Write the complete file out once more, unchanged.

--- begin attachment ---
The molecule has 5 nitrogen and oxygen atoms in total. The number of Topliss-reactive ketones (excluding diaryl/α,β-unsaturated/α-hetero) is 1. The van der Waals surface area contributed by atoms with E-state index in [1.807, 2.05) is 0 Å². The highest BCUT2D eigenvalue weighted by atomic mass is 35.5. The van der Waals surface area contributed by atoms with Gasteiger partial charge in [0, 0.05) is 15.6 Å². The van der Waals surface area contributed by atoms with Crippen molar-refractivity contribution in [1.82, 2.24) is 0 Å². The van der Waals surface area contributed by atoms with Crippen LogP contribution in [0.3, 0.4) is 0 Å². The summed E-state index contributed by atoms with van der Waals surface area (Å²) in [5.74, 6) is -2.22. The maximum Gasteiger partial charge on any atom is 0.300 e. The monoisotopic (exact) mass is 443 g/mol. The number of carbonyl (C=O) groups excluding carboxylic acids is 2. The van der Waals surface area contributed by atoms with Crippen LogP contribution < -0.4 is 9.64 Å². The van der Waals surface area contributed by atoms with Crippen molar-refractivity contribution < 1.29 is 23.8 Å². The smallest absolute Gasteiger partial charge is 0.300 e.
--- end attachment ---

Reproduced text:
The molecule has 5 nitrogen and oxygen atoms in total. The number of Topliss-reactive ketones (excluding diaryl/α,β-unsaturated/α-hetero) is 1. The van der Waals surface area contributed by atoms with E-state index in [1.807, 2.05) is 0 Å². The highest BCUT2D eigenvalue weighted by atomic mass is 35.5. The van der Waals surface area contributed by atoms with Gasteiger partial charge in [0, 0.05) is 15.6 Å². The van der Waals surface area contributed by atoms with Crippen molar-refractivity contribution in [1.82, 2.24) is 0 Å². The van der Waals surface area contributed by atoms with Crippen LogP contribution in [0.3, 0.4) is 0 Å². The summed E-state index contributed by atoms with van der Waals surface area (Å²) in [5.74, 6) is -2.22. The maximum Gasteiger partial charge on any atom is 0.300 e. The monoisotopic (exact) mass is 443 g/mol. The number of carbonyl (C=O) groups excluding carboxylic acids is 2. The van der Waals surface area contributed by atoms with Crippen LogP contribution < -0.4 is 9.64 Å². The van der Waals surface area contributed by atoms with Crippen molar-refractivity contribution < 1.29 is 23.8 Å². The smallest absolute Gasteiger partial charge is 0.300 e.